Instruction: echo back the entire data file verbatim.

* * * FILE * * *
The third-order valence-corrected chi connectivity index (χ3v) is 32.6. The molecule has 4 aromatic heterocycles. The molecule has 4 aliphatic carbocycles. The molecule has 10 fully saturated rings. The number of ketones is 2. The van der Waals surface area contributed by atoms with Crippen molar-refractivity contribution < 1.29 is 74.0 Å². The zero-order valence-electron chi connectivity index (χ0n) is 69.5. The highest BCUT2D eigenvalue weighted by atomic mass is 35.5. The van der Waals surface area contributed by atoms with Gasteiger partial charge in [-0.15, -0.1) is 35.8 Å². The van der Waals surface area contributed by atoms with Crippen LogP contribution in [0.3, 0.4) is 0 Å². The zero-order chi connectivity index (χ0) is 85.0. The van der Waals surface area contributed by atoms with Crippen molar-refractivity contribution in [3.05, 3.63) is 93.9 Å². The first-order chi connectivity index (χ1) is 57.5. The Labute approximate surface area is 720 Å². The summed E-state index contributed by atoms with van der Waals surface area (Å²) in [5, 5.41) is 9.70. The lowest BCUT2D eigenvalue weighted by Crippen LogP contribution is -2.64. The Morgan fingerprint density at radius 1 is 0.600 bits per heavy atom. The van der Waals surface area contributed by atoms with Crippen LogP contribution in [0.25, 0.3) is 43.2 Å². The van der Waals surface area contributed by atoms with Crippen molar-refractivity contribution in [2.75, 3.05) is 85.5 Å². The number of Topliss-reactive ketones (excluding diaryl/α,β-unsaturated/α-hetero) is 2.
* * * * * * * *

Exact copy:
The third-order valence-corrected chi connectivity index (χ3v) is 32.6. The molecule has 4 aromatic heterocycles. The molecule has 4 aliphatic carbocycles. The molecule has 10 fully saturated rings. The number of ketones is 2. The van der Waals surface area contributed by atoms with Crippen molar-refractivity contribution < 1.29 is 74.0 Å². The zero-order valence-electron chi connectivity index (χ0n) is 69.5. The highest BCUT2D eigenvalue weighted by atomic mass is 35.5. The van der Waals surface area contributed by atoms with Gasteiger partial charge in [-0.15, -0.1) is 35.8 Å². The van der Waals surface area contributed by atoms with Crippen LogP contribution in [0.3, 0.4) is 0 Å². The zero-order chi connectivity index (χ0) is 85.0. The van der Waals surface area contributed by atoms with Crippen molar-refractivity contribution in [3.05, 3.63) is 93.9 Å². The first-order chi connectivity index (χ1) is 57.5. The Labute approximate surface area is 720 Å². The summed E-state index contributed by atoms with van der Waals surface area (Å²) in [5, 5.41) is 9.70. The lowest BCUT2D eigenvalue weighted by Crippen LogP contribution is -2.64. The Morgan fingerprint density at radius 1 is 0.600 bits per heavy atom. The van der Waals surface area contributed by atoms with Crippen LogP contribution in [0.25, 0.3) is 43.2 Å². The van der Waals surface area contributed by atoms with Crippen molar-refractivity contribution in [2.75, 3.05) is 85.5 Å². The number of Topliss-reactive ketones (excluding diaryl/α,β-unsaturated/α-hetero) is 2.